Ajigawa-beya's website:

Ama-section with pictures of oyakata's recruitment trip to catch Ama

from Mongolia:


Tokitenku is the leg technician wizard whose tripping techniques have now

made their debut in juryo with good success. He entered ozumo at the age

of 22 in Nagoya 2002 having been studying in agricultural university in

Tokyo since 1999. He started his career with 24 consecutive wins

(including two play-off wins) before suffering his first defeat. Expert in

nimaigeri which is virtually non-existent otherwise in ozumo. Also deploys

uchigake and sotogake frequently. If there is a trick that can be done

with legs, Tokitenku has done it or will do it. Born in September in 1979.

185cm tall weighing around 130kg. His juryo debut in Haru 2004 brought him

kachi koshi (8-7). He belongs to Tokitsukaze-beya and has Tokitsuumi and

Shimotori as training partners.

Tokitenku on Kyokai's profile page:

Tokitenku's career's day by day results against sekitori:

Tokitenku's face to face records against sekitori:

Background information on Tokitenku:


Kokkai at the beginning of his ozumo career:


Georgian rikishi born in March in 1981. He has background in freestyle

wrestling before entering sumo in May 2001. He has risen rapidly to

makuuchi with his bulldozing sumo with unusually forward leaning style.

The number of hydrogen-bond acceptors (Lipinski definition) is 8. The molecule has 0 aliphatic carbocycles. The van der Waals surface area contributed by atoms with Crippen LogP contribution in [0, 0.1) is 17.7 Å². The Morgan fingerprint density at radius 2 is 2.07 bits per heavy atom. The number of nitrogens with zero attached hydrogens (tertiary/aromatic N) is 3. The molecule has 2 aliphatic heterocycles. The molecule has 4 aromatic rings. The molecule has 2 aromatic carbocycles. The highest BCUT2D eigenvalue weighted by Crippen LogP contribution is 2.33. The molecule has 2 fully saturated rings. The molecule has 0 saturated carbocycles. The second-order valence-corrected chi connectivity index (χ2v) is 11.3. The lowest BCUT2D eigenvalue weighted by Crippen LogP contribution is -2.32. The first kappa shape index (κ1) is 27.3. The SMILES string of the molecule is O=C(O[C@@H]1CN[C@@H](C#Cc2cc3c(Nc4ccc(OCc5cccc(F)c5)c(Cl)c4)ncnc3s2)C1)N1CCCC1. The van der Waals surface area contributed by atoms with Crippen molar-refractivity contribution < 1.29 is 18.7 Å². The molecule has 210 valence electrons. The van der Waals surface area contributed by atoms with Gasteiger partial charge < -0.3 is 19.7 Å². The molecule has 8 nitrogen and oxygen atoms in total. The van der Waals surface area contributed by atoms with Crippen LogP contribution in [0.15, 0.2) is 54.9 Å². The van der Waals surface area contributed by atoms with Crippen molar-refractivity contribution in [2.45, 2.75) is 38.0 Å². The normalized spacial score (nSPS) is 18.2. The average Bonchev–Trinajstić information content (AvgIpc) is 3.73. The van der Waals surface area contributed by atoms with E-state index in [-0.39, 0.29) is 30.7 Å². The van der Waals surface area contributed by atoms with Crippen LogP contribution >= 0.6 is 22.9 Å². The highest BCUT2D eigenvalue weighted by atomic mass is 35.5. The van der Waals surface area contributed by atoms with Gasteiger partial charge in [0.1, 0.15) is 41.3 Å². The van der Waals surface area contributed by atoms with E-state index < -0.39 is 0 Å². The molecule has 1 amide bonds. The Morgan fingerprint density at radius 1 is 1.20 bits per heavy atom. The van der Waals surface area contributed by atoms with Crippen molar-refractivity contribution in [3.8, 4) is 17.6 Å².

Awesome windmill tsuppari belongs to his repertoire as well as straight

forward pushing. Competent in yotsu-sumo too and overall a solid rikishi

with no major weaknesses if certain vulnerability in defense isn't counted

as such. Exhibits good-natured character and respectful post-bout

behavior. Belongs to Oitekaze-beya where his keiko partners are Hayateumi

and Hamanishiki amongst others. As an anecdote it can be mentioned that

his makuuchi debut preparation was hampered by an unconventional wound

injury he got while cutting food in a kitchen with a large knife.

Possesses considerable size (188cm/150+kg) and balanced body for sumo. Won

juryo yusho in Kyushu 2003 with an exceptional 14-1 record.

Kokkai on Kyokai's profile page:

Kokkai's career's day by day results against sekitori:

Kokkai's face to face records against sekitori:

Facts from his background in Georgia and news about his debut in ozumo:

Kokkai site:


Roho & Hakurozan & Amuru & Orora

Russian brothers Roho and Hakurozan joined ozumo at the same time in Natsu

2002. Roho is the bigger (193cm, around 145kg in Haru 2004), 2 years older

and stronger of the two (he was born in March in 1980 whereas Hakurozan

was born in Februaru in 1982). About their history and life before and

during the start of their careers in ozumo you can read in this long

translation by our very own language wizard Manekineko who translated the

original article into English from a Russian article where Roho and